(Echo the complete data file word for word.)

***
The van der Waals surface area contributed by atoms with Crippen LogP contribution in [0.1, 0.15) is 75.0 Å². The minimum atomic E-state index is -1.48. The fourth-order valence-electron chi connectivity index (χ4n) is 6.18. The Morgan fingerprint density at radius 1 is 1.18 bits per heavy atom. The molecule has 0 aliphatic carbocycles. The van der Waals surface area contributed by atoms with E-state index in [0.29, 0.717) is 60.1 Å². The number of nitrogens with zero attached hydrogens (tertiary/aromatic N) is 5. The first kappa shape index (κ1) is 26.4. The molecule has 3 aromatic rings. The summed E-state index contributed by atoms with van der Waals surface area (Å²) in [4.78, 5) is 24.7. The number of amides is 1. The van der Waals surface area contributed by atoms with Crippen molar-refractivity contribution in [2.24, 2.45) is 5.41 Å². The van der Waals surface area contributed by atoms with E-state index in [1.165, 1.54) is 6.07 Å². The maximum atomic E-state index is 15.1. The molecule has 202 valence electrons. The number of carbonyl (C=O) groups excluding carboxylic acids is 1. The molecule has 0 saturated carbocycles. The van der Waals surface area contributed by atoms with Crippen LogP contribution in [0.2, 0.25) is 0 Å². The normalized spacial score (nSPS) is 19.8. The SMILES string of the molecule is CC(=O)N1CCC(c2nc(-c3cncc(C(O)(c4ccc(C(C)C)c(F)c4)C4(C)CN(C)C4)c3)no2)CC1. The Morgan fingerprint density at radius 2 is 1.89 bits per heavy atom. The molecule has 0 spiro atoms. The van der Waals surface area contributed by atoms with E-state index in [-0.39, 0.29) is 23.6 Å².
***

The van der Waals surface area contributed by atoms with Crippen LogP contribution in [0.1, 0.15) is 75.0 Å². The minimum atomic E-state index is -1.48. The fourth-order valence-electron chi connectivity index (χ4n) is 6.18. The Morgan fingerprint density at radius 1 is 1.18 bits per heavy atom. The molecule has 0 aliphatic carbocycles. The van der Waals surface area contributed by atoms with E-state index in [0.29, 0.717) is 60.1 Å². The number of nitrogens with zero attached hydrogens (tertiary/aromatic N) is 5. The first kappa shape index (κ1) is 26.4. The molecule has 3 aromatic rings. The summed E-state index contributed by atoms with van der Waals surface area (Å²) in [4.78, 5) is 24.7. The number of amides is 1. The van der Waals surface area contributed by atoms with Crippen molar-refractivity contribution in [2.24, 2.45) is 5.41 Å². The van der Waals surface area contributed by atoms with E-state index in [1.165, 1.54) is 6.07 Å². The maximum atomic E-state index is 15.1. The molecule has 202 valence electrons. The number of carbonyl (C=O) groups excluding carboxylic acids is 1. The molecule has 0 saturated carbocycles. The van der Waals surface area contributed by atoms with Crippen LogP contribution in [0.2, 0.25) is 0 Å². The normalized spacial score (nSPS) is 19.8. The SMILES string of the molecule is CC(=O)N1CCC(c2nc(-c3cncc(C(O)(c4ccc(C(C)C)c(F)c4)C4(C)CN(C)C4)c3)no2)CC1. The Morgan fingerprint density at radius 2 is 1.89 bits per heavy atom. The molecule has 0 spiro atoms. The van der Waals surface area contributed by atoms with E-state index in [-0.39, 0.29) is 23.6 Å².